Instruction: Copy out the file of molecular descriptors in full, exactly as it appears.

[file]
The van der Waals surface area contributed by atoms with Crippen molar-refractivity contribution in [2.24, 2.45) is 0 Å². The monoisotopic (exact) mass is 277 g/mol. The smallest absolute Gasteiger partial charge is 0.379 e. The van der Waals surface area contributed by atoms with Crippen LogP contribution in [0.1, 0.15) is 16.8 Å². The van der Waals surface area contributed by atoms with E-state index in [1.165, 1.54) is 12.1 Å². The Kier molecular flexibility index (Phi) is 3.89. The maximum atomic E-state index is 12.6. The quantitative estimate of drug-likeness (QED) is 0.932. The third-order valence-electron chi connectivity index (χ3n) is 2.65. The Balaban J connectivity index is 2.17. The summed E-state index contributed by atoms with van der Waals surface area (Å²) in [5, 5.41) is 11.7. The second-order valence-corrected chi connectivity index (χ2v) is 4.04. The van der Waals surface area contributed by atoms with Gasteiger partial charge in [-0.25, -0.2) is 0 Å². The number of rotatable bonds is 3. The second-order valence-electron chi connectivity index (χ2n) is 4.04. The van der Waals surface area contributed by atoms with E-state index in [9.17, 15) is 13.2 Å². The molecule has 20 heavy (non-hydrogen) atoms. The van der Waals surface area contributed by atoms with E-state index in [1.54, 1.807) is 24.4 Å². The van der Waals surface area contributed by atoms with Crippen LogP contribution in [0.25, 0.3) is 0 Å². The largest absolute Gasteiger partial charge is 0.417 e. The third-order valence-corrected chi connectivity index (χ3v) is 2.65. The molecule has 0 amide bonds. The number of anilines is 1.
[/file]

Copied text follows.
The van der Waals surface area contributed by atoms with Crippen molar-refractivity contribution in [2.24, 2.45) is 0 Å². The monoisotopic (exact) mass is 277 g/mol. The smallest absolute Gasteiger partial charge is 0.379 e. The van der Waals surface area contributed by atoms with Crippen LogP contribution in [0.1, 0.15) is 16.8 Å². The van der Waals surface area contributed by atoms with E-state index in [1.165, 1.54) is 12.1 Å². The Kier molecular flexibility index (Phi) is 3.89. The maximum atomic E-state index is 12.6. The quantitative estimate of drug-likeness (QED) is 0.932. The third-order valence-electron chi connectivity index (χ3n) is 2.65. The Balaban J connectivity index is 2.17. The summed E-state index contributed by atoms with van der Waals surface area (Å²) in [5, 5.41) is 11.7. The second-order valence-corrected chi connectivity index (χ2v) is 4.04. The van der Waals surface area contributed by atoms with Gasteiger partial charge in [-0.25, -0.2) is 0 Å². The number of rotatable bonds is 3. The second-order valence-electron chi connectivity index (χ2n) is 4.04. The van der Waals surface area contributed by atoms with E-state index in [9.17, 15) is 13.2 Å². The molecule has 20 heavy (non-hydrogen) atoms. The van der Waals surface area contributed by atoms with E-state index in [1.54, 1.807) is 24.4 Å². The van der Waals surface area contributed by atoms with Crippen LogP contribution in [0.25, 0.3) is 0 Å². The largest absolute Gasteiger partial charge is 0.417 e. The third-order valence-corrected chi connectivity index (χ3v) is 2.65. The molecule has 0 amide bonds. The number of anilines is 1.